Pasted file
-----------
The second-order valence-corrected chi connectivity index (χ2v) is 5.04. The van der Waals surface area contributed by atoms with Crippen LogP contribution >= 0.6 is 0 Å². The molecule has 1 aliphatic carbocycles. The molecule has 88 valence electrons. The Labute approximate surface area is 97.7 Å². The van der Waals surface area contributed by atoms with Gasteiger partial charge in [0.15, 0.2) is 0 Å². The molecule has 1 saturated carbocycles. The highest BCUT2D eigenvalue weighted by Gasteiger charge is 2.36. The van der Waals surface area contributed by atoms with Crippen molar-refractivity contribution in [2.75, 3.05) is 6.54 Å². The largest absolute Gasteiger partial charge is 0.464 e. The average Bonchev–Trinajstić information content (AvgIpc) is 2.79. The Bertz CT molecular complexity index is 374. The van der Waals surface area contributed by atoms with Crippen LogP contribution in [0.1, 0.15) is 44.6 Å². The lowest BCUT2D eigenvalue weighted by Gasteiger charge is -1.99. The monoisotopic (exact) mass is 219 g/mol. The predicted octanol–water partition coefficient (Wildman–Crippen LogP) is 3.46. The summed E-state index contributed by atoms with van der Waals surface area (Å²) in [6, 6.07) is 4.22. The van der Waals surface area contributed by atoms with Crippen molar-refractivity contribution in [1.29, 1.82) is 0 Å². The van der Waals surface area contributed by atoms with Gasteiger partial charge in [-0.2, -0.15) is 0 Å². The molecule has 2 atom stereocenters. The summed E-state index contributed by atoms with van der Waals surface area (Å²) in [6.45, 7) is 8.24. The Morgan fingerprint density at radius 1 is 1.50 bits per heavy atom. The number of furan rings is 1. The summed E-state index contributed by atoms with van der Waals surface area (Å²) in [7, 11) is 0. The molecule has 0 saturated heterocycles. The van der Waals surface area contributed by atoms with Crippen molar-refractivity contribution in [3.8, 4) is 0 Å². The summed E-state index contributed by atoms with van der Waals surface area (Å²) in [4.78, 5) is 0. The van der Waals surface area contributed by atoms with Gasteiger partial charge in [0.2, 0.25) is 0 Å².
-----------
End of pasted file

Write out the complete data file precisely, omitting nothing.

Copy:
The second-order valence-corrected chi connectivity index (χ2v) is 5.04. The van der Waals surface area contributed by atoms with Crippen LogP contribution >= 0.6 is 0 Å². The molecule has 1 aliphatic carbocycles. The molecule has 88 valence electrons. The Labute approximate surface area is 97.7 Å². The van der Waals surface area contributed by atoms with Gasteiger partial charge in [0.15, 0.2) is 0 Å². The molecule has 1 saturated carbocycles. The highest BCUT2D eigenvalue weighted by Gasteiger charge is 2.36. The van der Waals surface area contributed by atoms with Crippen molar-refractivity contribution in [2.75, 3.05) is 6.54 Å². The largest absolute Gasteiger partial charge is 0.464 e. The average Bonchev–Trinajstić information content (AvgIpc) is 2.79. The Bertz CT molecular complexity index is 374. The van der Waals surface area contributed by atoms with Crippen LogP contribution in [0.1, 0.15) is 44.6 Å². The lowest BCUT2D eigenvalue weighted by Gasteiger charge is -1.99. The monoisotopic (exact) mass is 219 g/mol. The predicted octanol–water partition coefficient (Wildman–Crippen LogP) is 3.46. The summed E-state index contributed by atoms with van der Waals surface area (Å²) in [6, 6.07) is 4.22. The van der Waals surface area contributed by atoms with Crippen molar-refractivity contribution in [1.29, 1.82) is 0 Å². The van der Waals surface area contributed by atoms with Gasteiger partial charge in [-0.2, -0.15) is 0 Å². The molecule has 2 atom stereocenters. The summed E-state index contributed by atoms with van der Waals surface area (Å²) in [6.45, 7) is 8.24. The Morgan fingerprint density at radius 1 is 1.50 bits per heavy atom. The number of furan rings is 1. The summed E-state index contributed by atoms with van der Waals surface area (Å²) in [7, 11) is 0. The molecule has 0 saturated heterocycles. The van der Waals surface area contributed by atoms with Crippen molar-refractivity contribution in [3.8, 4) is 0 Å². The summed E-state index contributed by atoms with van der Waals surface area (Å²) in [4.78, 5) is 0. The van der Waals surface area contributed by atoms with Gasteiger partial charge in [0.2, 0.25) is 0 Å².